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PLAY GLORIA: Falstaff’s Local owner Scott Morris says the sports bar has reached capacity during the St. Louis Blues’ Stanley Cup run.
SBJ photo by Jessica Rosa
PLAY GLORIA: Falstaff’s Local owner Scott Morris says the sports bar has reached capacity during the St. Louis Blues’ Stanley Cup run.

Sports bars glory in Blues’ Stanley Cup run

Posted online

A historic run by the St. Louis Blues to the Stanley Cup Final – its first appearance in 49 years – has some Springfield sports bars seeing green.

After Game 2 of the NHL championship series on Memorial Day, the Blues had played 21 games in this postseason, with local establishments, including Falstaff’s Local, Harbell’s Grill and Sports Bar LLC and The Roost Bar & Grill, benefitting from the Missouri team’s lengthy playoff stay.

All three are reporting triple-digit attendance and double-digit percentage sales growth during Blues playoff game nights.

“Business is booming,” said Scott Morris, owner of Falstaff’s Local, 311 Park Central West. “The playoffs help immensely, obviously.”

He said the Blues playoff games have resulted in a boost in percentage sales well into the double digits, declining to disclose totals. Customer turnout also has been running high, with Falstaff’s hitting its 150-person capacity numerous times May 27 during Game 1 of the Blues and Boston Bruins showdown.

Morris said hockey fans were showing up at 4 p.m., more than three hours before the game. Staff eventually had to turn people away when it got too crowded, with several being referred two doors down at Harbell’s, 315 Park Central West.

Harbell’s owner David Bauer said he was actually doing the same thing during Game 1, referring customers to Falstaff’s when the sports bar hit capacity around 115 during the game. He estimates he probably had to turn away 20-30 people that evening.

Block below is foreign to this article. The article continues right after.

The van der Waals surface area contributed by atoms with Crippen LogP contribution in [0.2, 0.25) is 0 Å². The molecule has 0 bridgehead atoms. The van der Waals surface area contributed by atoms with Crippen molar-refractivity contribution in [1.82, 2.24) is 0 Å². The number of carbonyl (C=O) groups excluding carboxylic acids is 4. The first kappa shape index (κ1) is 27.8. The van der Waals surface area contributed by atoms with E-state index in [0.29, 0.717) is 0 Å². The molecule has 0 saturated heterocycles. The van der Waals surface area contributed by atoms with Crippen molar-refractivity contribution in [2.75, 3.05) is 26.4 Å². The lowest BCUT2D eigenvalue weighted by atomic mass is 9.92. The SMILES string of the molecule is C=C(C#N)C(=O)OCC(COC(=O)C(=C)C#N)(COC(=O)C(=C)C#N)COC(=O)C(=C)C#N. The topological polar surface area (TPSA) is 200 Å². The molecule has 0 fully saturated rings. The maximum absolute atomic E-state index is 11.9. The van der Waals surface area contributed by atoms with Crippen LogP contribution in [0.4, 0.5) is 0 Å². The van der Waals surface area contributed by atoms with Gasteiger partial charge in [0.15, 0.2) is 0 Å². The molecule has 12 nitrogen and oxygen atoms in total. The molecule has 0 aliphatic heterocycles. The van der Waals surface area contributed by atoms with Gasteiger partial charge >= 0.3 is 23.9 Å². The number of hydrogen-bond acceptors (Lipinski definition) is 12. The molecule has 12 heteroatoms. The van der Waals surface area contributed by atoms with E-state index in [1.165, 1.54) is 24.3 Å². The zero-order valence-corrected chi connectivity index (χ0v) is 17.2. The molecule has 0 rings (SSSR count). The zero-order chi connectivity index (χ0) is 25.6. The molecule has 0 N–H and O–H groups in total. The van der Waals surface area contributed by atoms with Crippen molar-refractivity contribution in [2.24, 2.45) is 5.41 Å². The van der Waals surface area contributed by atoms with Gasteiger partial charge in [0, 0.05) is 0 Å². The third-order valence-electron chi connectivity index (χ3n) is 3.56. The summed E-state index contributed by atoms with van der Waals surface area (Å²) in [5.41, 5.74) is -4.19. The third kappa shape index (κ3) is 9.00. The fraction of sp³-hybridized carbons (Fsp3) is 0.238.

“It’s been building and growing and we’ve been promoting it since the beginning,” he said of the hockey playoffs. “It’s a great Blues crowd.”

Noting the Blues have won three long playoff series thus far, against Winnipeg, Dallas and San Jose, he said game nights have seen sales as high as 40% over a typical business day. He estimated the percentage reflects a total of around $20,000 during the playoff games.

The percentage is even higher at The Roost, according to co-owner Gene Lofaro.

“It’s been a substantial revenue boost,” he said, declining to disclose sales tallies. “If the Blues are playing, we’re up 60%, if not 70%.”

For May 27, he said The Roost’s spot at 2025 W. Sunshine St., Ste. 104, had about 130 people. Its other location at 4216 S. Cox Road, Ste. 112, drew about 120.

“On Monday nights, we’re lucky to see about 60-70 customers, particularly on the Memorial Day weekend,” Lofaro said. “As a business owner, it’s great to see others building memories together.”

For Game 2 of the Cup, Lofaro said a party of 60 people reserved the private room at his Sunshine location. He said rental of the rooms range from $200-$800 based on group size and services desired.

At press time, the series was tied 1-1, after the Blues notched a Game 2 win – the team’s first in history during the Cup. The Blues were swept in three straight Stanley Cup Final series in the late 1960s.

Another sports-themed establishment, Coyote’s Adobe Cafe, also owned by Bauer, doesn’t stress large sports gatherings like Harbell’s does.

“Coyote’s has always been a restaurant first,” he said. “We certainly want to do sports well. But it’s never been the emphasis there.”

Bauer said his Harbell’s downtown eatery, which he bought in October 2018, has been transitioning away from a college bar by making menu changes and marketing itself more as a service restaurant with a side of sports.

He said the changes have been paying sales dividends.

“We’re up about 25 to 35% since December,” he said, declining to disclose sales figures.

Morris, who opened Falstaff’s in 2014, embraces the sports bar image. A large “Let’s Go Blues” banner hangs over the bar, as Falstaff’s prides itself as a big hockey supporter that shows every Blues game. That support carries over to college hockey with the Missouri State University Ice Bears, he added. Still, Morris said Falstaff’s is not just a hockey bar.

“We really push the [St. Louis] Cardinals in the summer,” he said, adding his family owned season tickets for both the Cardinals and Blues when he was young.

The average bill of $15-$20 for customers during the Blues playoff run hasn’t really jumped from the regular season games, Morris said.

“That’s pretty similar to what they usually spend,” he said. “There’s just a lot more of them.”


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